What a Revenue Operations Team Structure Is & How To Create One

What a Revenue Operations Team Structure Is & How To Create One

A revenue operations (RevOps) team involves a department or business function composed of team members responsible for driving revenue into one group.

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A revenue operations (RevOps) team involves a department or business function composed of team members responsible for driving revenue into one group. Rather than treating each function as separate, a RevOps team combines resources, data, processes, and strategies into a single team structure to maximize profits. In this article, we explore what a revenue operations team structure is and explain how to create one to grow your business.

What Is a Revenue Operations Team Structure?

A revenue operations team combines team members responsible for generating revenue into one group or department. Revenue is an outcome of high-performance in three essential functions a business needs to grow:

  • Sales: Encompassing the sales process, sales team, and resources used to build relationships with prospective customers, close deals, and accomplish sales goals.
  • Marketing: The team, plan, and strategies implemented to create brand awareness, establish relationships, generate leads, and nurture prospects, often through online content and on as well as offline advertising campaigns.
  • Customer Success: The team, policies, procedures, and strategies that enable current customers to achieve their goals of using your product or service, and to keep them satisfied with their customer experience–and loyal to your brand.

Each department plays a critical role in generating new revenue and retaining current business. By managing them as one RevOps team, businesses amplify effort and outcomes by sharing strategies, goals, processes, and technology systems—ultimately improving their revenue performance.

Pro tip: Customer relationship management (CRM) systems offer a centralized solution for data management along with tools for sales, marketing, and customer success teams to stay in sync and collaborate as a RevOps team. Popular products such as Zoho CRM, for instance, offer a single place to organize leads, create marketing campaigns, assist and communicate with customers, track sales opportunities, and monitor revenue goal progress.

How To Structure a RevOps Team in 5 Steps

Though we have discussed sales and marketing alignment, RevOps takes alignment to a new level by also including customer success and account management functions and creating an entire department for all business aspects related to revenue. Here’s how to create and structure a revenue operations team in five steps:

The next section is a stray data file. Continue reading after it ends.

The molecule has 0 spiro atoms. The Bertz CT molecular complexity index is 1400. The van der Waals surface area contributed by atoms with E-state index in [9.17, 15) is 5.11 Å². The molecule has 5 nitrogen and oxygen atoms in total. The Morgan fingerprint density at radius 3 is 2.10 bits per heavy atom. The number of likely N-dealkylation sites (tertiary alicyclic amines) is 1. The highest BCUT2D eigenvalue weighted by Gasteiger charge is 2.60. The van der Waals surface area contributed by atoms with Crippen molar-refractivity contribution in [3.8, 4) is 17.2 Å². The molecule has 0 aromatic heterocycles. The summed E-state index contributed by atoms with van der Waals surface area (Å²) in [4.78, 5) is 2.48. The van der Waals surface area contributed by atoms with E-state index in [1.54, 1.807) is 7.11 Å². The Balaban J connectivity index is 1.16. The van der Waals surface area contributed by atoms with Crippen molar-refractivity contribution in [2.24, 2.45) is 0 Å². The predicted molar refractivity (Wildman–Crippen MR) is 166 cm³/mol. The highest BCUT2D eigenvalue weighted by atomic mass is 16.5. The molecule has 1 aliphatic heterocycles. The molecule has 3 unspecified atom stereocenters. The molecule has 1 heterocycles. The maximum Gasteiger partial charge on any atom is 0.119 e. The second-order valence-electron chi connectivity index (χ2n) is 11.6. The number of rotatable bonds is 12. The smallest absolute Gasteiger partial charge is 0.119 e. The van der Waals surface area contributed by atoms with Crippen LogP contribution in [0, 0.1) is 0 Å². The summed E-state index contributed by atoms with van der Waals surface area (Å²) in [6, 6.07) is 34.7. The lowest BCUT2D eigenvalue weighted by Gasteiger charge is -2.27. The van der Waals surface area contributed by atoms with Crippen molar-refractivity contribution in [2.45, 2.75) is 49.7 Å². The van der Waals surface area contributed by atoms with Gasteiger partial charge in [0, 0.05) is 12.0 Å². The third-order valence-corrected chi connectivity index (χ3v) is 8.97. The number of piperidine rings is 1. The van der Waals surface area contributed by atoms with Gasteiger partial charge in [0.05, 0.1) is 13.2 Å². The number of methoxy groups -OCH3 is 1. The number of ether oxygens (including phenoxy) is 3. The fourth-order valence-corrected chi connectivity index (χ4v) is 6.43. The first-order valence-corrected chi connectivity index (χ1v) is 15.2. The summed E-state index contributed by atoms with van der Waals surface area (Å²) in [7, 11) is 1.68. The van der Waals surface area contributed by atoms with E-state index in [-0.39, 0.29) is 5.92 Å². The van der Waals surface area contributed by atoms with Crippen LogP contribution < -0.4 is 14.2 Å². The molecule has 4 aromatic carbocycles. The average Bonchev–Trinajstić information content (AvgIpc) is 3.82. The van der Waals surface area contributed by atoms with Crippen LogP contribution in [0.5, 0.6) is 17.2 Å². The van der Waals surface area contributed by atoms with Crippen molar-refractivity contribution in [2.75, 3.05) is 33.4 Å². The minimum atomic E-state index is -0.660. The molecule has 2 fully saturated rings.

A spiral graphic with info on how to create and structure a revenue operations team in five steps.

1. Establish Your New Team Framework

If your organization is large enough and feels ready to develop a RevOps team, first establish it as a standalone department. This process requires communication among all the teams that will be migrated and consolidated into the revenue team.

If you plan to add RevOps as an additional function made up of team members from each department and not a consolidated one, inform the sales, marketing, and CS teams of the purpose and goals of the new function. You will likely explain how the RevOps team will be used to free up time for each respective department to focus on their main operation—putting the revenue team in charge of sales enablement, data insights, and supportive projects.

2. Create a Revenue Operations Org Chart

Like other business functions, a leadership hierarchy should be established to have order and a clear chain of command. By creating a revenue operations team organization chart (aka RevOps org chart), all members of the RevOps team will know exactly who they oversee and report to.

There is no specific revenue operations structure you must adhere to, however, there should be a designated “leader” overseeing the entire operation and individuals in charge of the sales, marketing, and customer support components below it. Your head of revenue operations (or Chief Revenue Officer) should have experience managing all aspects of revenue development as it is now an interconnected department.

The make up of your team may end up looking similar to the example revenue operations org chart below:

Org chart featuring a chief revenue officer at the top and vice president of sales, vice president of marketing, vice president of customer success, and supportive roles as direct reports.

Keep in mind, this hierarchy is comprehensive and factors in all roles that may be necessary for a larger organization. Depending on the size of your company, you may not need all of these positions. Modify your revenue operations org chart as needed to reflect your RevOps model.

Once the hierarchy is set, start hiring for the positions you don’t already have. You’ll likely want to keep the mid-level and lower management hires in-house as they will still be able to do the same role in a slightly different capacity.

Pro tip: Use CRM software that offers built-in hierarchy modules so all personnel know exactly who is on their team, who they report to, and understand their interrelated responsibilities. Bitrix24, for instance, has company structure features included in their human resource module that provides details and visuals on the company or departmental hierarchy.

Bitrix24 provides visuals on the company or departmental hierarchy.

Bitrix24 Company Structure (Source: Bitrix24)

3. Add Supporting RevOps Roles

As you might have noticed on the hierarchy example chart, there are also some supportive roles for the RevOps team. While not required, adding supportive team members allow sales, marketing, and CS personnel to focus exclusively on their specialties such as lead generation, deal-closing, creative content development, or customer service.

RevOps team specialists in support roles focus on activities such as: